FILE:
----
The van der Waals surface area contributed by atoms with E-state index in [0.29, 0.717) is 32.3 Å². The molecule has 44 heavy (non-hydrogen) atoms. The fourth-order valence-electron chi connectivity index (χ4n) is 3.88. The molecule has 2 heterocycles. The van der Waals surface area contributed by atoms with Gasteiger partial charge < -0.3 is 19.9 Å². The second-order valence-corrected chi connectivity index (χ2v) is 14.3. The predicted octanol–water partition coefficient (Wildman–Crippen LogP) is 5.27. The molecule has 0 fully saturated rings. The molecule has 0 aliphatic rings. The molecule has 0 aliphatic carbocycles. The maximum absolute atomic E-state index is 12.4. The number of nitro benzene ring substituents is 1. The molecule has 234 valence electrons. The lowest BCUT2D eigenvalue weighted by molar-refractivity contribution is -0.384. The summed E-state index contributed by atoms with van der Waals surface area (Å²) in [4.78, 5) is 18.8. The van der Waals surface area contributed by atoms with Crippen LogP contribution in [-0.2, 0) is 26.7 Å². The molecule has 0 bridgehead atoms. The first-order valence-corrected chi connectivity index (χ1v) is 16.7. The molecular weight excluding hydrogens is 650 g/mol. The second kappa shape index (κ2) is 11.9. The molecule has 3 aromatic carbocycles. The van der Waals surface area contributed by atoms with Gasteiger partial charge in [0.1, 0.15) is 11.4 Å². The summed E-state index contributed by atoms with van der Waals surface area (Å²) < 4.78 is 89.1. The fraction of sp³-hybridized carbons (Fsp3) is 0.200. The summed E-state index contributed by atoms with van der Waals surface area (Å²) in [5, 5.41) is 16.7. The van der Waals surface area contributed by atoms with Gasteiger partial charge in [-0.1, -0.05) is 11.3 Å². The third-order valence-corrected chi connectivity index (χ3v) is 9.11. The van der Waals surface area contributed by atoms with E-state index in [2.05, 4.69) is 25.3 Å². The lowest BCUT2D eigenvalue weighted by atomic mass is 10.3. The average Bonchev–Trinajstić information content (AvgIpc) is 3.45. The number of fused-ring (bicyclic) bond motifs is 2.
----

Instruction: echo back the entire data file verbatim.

The van der Waals surface area contributed by atoms with E-state index in [0.29, 0.717) is 32.3 Å². The molecule has 44 heavy (non-hydrogen) atoms. The fourth-order valence-electron chi connectivity index (χ4n) is 3.88. The molecule has 2 heterocycles. The van der Waals surface area contributed by atoms with Gasteiger partial charge < -0.3 is 19.9 Å². The second-order valence-corrected chi connectivity index (χ2v) is 14.3. The predicted octanol–water partition coefficient (Wildman–Crippen LogP) is 5.27. The molecule has 0 fully saturated rings. The molecule has 0 aliphatic rings. The molecule has 0 aliphatic carbocycles. The maximum absolute atomic E-state index is 12.4. The number of nitro benzene ring substituents is 1. The molecule has 234 valence electrons. The lowest BCUT2D eigenvalue weighted by molar-refractivity contribution is -0.384. The summed E-state index contributed by atoms with van der Waals surface area (Å²) in [4.78, 5) is 18.8. The van der Waals surface area contributed by atoms with Crippen LogP contribution in [-0.2, 0) is 26.7 Å². The molecule has 0 bridgehead atoms. The first-order valence-corrected chi connectivity index (χ1v) is 16.7. The molecular weight excluding hydrogens is 650 g/mol. The second kappa shape index (κ2) is 11.9. The molecule has 3 aromatic carbocycles. The van der Waals surface area contributed by atoms with Gasteiger partial charge in [0.1, 0.15) is 11.4 Å². The summed E-state index contributed by atoms with van der Waals surface area (Å²) < 4.78 is 89.1. The fraction of sp³-hybridized carbons (Fsp3) is 0.200. The summed E-state index contributed by atoms with van der Waals surface area (Å²) in [5, 5.41) is 16.7. The van der Waals surface area contributed by atoms with Gasteiger partial charge in [-0.1, -0.05) is 11.3 Å². The third-order valence-corrected chi connectivity index (χ3v) is 9.11. The van der Waals surface area contributed by atoms with E-state index in [2.05, 4.69) is 25.3 Å². The lowest BCUT2D eigenvalue weighted by atomic mass is 10.3. The average Bonchev–Trinajstić information content (AvgIpc) is 3.45. The number of fused-ring (bicyclic) bond motifs is 2.